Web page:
Minister Nicola Sturgeon says 60% of Scots GP surgeries hit by strike
- 21 June 2012
- From the section Scotland
About 60% of GP surgeries in Scotland have been affected to some degree by a day of industrial action being carried out by doctors.
The statistic was revealed at Holyrood by Health Secretary Nicola Sturgeon.
She added that 3,200 outpatient appointments and 450 inpatient and day cases had also been cancelled due to the dispute over pensions.
Ms Sturgeon gave the figures during First Minister's Questions, where she was deputising for Alex Salmond.
Patients have been told to turn up for appointments as normal unless they have been advised otherwise by their clinic.
Doctors across the UK are taking part in the first industrial action in 37 years, over plans to change doctors' pensions so they are based on their average earnings rather than their final salary.
The proposals would also see doctors working until the age of 68 and paying higher contributions.
Despite the industrial action, accident and emergency departments and maternity services will run as normal, and tests for critical conditions such as cancer will still be available.
Both the UK government and the BMA have stressed that patients should seek medical help if they need it.
In response to a question by Scottish Tory leader Ruth Davidson, Ms Sturgeon told the Holyrood chamber: "I am advised that approximately 3,200 outpatient appointments and around 450 inpatient day cases have been cancelled.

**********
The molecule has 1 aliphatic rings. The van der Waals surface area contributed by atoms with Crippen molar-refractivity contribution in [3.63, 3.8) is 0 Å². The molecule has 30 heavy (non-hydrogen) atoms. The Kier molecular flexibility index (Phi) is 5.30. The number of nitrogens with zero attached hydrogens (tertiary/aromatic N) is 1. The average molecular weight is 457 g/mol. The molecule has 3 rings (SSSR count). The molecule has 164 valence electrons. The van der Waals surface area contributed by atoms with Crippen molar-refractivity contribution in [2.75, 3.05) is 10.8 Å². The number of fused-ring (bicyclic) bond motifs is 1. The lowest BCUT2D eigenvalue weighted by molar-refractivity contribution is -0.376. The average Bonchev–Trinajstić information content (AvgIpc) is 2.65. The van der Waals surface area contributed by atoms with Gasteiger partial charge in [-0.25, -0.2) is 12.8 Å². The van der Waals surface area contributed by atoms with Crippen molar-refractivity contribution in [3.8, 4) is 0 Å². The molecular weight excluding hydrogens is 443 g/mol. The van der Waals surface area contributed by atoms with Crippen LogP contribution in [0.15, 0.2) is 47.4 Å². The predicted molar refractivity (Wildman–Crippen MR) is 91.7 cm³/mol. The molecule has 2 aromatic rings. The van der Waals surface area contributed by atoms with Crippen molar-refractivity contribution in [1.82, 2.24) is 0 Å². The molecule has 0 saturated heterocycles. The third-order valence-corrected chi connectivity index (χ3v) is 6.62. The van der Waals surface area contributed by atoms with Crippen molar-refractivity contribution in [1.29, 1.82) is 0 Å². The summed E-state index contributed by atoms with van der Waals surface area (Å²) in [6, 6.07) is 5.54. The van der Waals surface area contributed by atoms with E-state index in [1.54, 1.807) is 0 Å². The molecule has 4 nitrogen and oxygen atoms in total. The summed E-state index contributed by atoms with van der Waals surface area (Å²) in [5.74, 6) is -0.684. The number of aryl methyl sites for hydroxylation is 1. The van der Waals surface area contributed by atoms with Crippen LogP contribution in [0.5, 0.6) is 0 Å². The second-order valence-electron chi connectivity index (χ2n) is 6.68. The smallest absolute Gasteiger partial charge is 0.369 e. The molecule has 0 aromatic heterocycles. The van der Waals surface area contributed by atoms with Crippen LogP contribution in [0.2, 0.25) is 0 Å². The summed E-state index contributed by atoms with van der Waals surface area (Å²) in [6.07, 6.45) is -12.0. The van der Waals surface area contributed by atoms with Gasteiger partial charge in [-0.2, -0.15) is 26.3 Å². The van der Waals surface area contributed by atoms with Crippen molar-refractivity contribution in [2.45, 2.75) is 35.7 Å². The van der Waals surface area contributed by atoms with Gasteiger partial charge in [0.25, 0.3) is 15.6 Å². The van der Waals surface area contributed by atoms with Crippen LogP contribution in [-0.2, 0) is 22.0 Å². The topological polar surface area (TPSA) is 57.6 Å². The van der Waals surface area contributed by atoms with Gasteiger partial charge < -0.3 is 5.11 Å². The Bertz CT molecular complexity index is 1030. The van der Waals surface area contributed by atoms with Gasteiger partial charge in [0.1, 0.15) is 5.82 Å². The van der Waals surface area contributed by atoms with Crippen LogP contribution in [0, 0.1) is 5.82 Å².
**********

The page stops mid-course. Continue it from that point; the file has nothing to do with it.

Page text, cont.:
"I should say patients have been advised that all appointments will be rescheduled as soon as possible.
"I also understand that approximately 60% of GP practices are affected by some extent."
Doctors said they were taking the industrial action because the UK government had reneged on a pensions deal agreed in 2008.
However, Jackson Carlaw, the Scottish Conservatives' health spokesman, said that agreement had been reached "quite some time ago".
He said those pension arrangements would cost £66.5bn.
"The world has changed and I'm afraid those sorts of arrangements are no longer affordable or sustainable," he said.
Mr Carlaw said that under the proposals, doctors entering the scheme in 2015 would have a pension of £68,000 a year.
He added: "That is a fair prospect and is one which will also see other workers in the National Health Service receive a more realistic and sustainable pension."
GP Dr Alan McDevitt, the chairman of BMA Scotland's general practitioners committee, told BBC Radio Scotland's Good Morning Scotland programme that he did not expect sympathy from the public over the value of doctor's pensions.
But he added: "This is actually about the deal that the government made with us in 2008, which made our pensions fair and affordable."
He said the pensions would have an annual surplus of at least £2bn for at least the next five years.
"So this isn't about affordability, because that was already done," he added.
"This is about the government imposing a whole raft of changes on our pensions without discussion, without being prepared to discuss any aspects of it, and just saying: 'You'll take it and that's how it's going to be'.
"And since they won't talk, we've been forced into taking industrial action."